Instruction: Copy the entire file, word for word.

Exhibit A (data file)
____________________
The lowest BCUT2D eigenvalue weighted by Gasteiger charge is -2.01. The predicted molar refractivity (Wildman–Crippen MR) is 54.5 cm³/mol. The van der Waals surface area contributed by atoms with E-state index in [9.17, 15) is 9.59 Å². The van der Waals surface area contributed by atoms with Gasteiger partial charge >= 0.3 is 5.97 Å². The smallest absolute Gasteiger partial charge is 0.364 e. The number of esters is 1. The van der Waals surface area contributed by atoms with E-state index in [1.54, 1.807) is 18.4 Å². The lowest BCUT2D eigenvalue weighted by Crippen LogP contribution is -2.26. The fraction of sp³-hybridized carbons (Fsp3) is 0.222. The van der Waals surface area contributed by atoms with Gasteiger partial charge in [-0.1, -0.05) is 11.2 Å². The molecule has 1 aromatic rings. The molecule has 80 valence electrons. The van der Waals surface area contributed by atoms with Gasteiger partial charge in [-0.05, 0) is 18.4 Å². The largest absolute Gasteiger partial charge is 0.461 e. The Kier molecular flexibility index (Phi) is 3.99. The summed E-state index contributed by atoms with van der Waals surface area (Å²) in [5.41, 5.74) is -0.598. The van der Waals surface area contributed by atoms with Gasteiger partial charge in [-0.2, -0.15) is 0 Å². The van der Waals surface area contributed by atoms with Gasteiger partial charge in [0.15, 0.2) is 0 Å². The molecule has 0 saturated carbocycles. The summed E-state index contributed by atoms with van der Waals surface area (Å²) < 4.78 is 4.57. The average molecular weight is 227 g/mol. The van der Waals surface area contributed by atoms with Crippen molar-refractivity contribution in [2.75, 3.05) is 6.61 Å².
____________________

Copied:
The lowest BCUT2D eigenvalue weighted by Gasteiger charge is -2.01. The predicted molar refractivity (Wildman–Crippen MR) is 54.5 cm³/mol. The van der Waals surface area contributed by atoms with E-state index in [9.17, 15) is 9.59 Å². The van der Waals surface area contributed by atoms with Gasteiger partial charge >= 0.3 is 5.97 Å². The smallest absolute Gasteiger partial charge is 0.364 e. The number of esters is 1. The van der Waals surface area contributed by atoms with E-state index in [1.54, 1.807) is 18.4 Å². The lowest BCUT2D eigenvalue weighted by Crippen LogP contribution is -2.26. The fraction of sp³-hybridized carbons (Fsp3) is 0.222. The van der Waals surface area contributed by atoms with Gasteiger partial charge in [-0.1, -0.05) is 11.2 Å². The molecule has 1 aromatic rings. The molecule has 80 valence electrons. The van der Waals surface area contributed by atoms with Gasteiger partial charge in [-0.05, 0) is 18.4 Å². The largest absolute Gasteiger partial charge is 0.461 e. The Kier molecular flexibility index (Phi) is 3.99. The summed E-state index contributed by atoms with van der Waals surface area (Å²) in [5.41, 5.74) is -0.598. The van der Waals surface area contributed by atoms with Gasteiger partial charge in [-0.2, -0.15) is 0 Å². The van der Waals surface area contributed by atoms with Gasteiger partial charge in [0.15, 0.2) is 0 Å². The molecule has 0 saturated carbocycles. The summed E-state index contributed by atoms with van der Waals surface area (Å²) < 4.78 is 4.57. The average molecular weight is 227 g/mol. The van der Waals surface area contributed by atoms with Crippen molar-refractivity contribution in [2.75, 3.05) is 6.61 Å².